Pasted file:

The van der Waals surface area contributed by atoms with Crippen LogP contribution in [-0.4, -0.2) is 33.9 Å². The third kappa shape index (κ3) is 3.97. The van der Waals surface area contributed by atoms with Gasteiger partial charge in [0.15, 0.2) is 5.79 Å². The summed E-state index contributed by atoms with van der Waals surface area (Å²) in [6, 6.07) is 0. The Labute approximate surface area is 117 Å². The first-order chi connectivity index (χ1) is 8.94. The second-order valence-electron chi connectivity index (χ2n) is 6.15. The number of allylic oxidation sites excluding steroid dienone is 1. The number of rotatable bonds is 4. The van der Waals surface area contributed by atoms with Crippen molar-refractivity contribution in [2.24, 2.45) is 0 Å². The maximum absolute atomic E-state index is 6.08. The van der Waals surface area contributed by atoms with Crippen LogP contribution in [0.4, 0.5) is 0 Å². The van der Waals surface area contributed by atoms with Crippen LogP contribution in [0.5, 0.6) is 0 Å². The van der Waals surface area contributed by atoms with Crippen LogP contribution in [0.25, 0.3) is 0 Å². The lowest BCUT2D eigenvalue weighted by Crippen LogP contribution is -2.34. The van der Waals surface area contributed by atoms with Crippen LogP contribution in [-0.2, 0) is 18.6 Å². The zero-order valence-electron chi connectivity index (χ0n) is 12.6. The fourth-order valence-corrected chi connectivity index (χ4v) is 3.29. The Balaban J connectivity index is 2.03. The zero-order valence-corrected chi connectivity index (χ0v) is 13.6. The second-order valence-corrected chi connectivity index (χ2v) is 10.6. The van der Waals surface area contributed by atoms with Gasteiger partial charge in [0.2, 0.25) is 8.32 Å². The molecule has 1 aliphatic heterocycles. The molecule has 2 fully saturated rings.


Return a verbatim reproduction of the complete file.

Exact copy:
The van der Waals surface area contributed by atoms with Crippen LogP contribution in [-0.4, -0.2) is 33.9 Å². The third kappa shape index (κ3) is 3.97. The van der Waals surface area contributed by atoms with Gasteiger partial charge in [0.15, 0.2) is 5.79 Å². The summed E-state index contributed by atoms with van der Waals surface area (Å²) in [6, 6.07) is 0. The Labute approximate surface area is 117 Å². The first-order chi connectivity index (χ1) is 8.94. The second-order valence-electron chi connectivity index (χ2n) is 6.15. The number of allylic oxidation sites excluding steroid dienone is 1. The number of rotatable bonds is 4. The van der Waals surface area contributed by atoms with Crippen molar-refractivity contribution in [2.24, 2.45) is 0 Å². The maximum absolute atomic E-state index is 6.08. The van der Waals surface area contributed by atoms with Crippen LogP contribution in [0.4, 0.5) is 0 Å². The van der Waals surface area contributed by atoms with Crippen LogP contribution in [0.5, 0.6) is 0 Å². The van der Waals surface area contributed by atoms with Crippen LogP contribution in [0.25, 0.3) is 0 Å². The lowest BCUT2D eigenvalue weighted by Crippen LogP contribution is -2.34. The van der Waals surface area contributed by atoms with Crippen LogP contribution in [-0.2, 0) is 18.6 Å². The zero-order valence-electron chi connectivity index (χ0n) is 12.6. The fourth-order valence-corrected chi connectivity index (χ4v) is 3.29. The Balaban J connectivity index is 2.03. The zero-order valence-corrected chi connectivity index (χ0v) is 13.6. The second-order valence-corrected chi connectivity index (χ2v) is 10.6. The van der Waals surface area contributed by atoms with Gasteiger partial charge in [0.2, 0.25) is 8.32 Å². The molecule has 1 aliphatic heterocycles. The molecule has 2 fully saturated rings.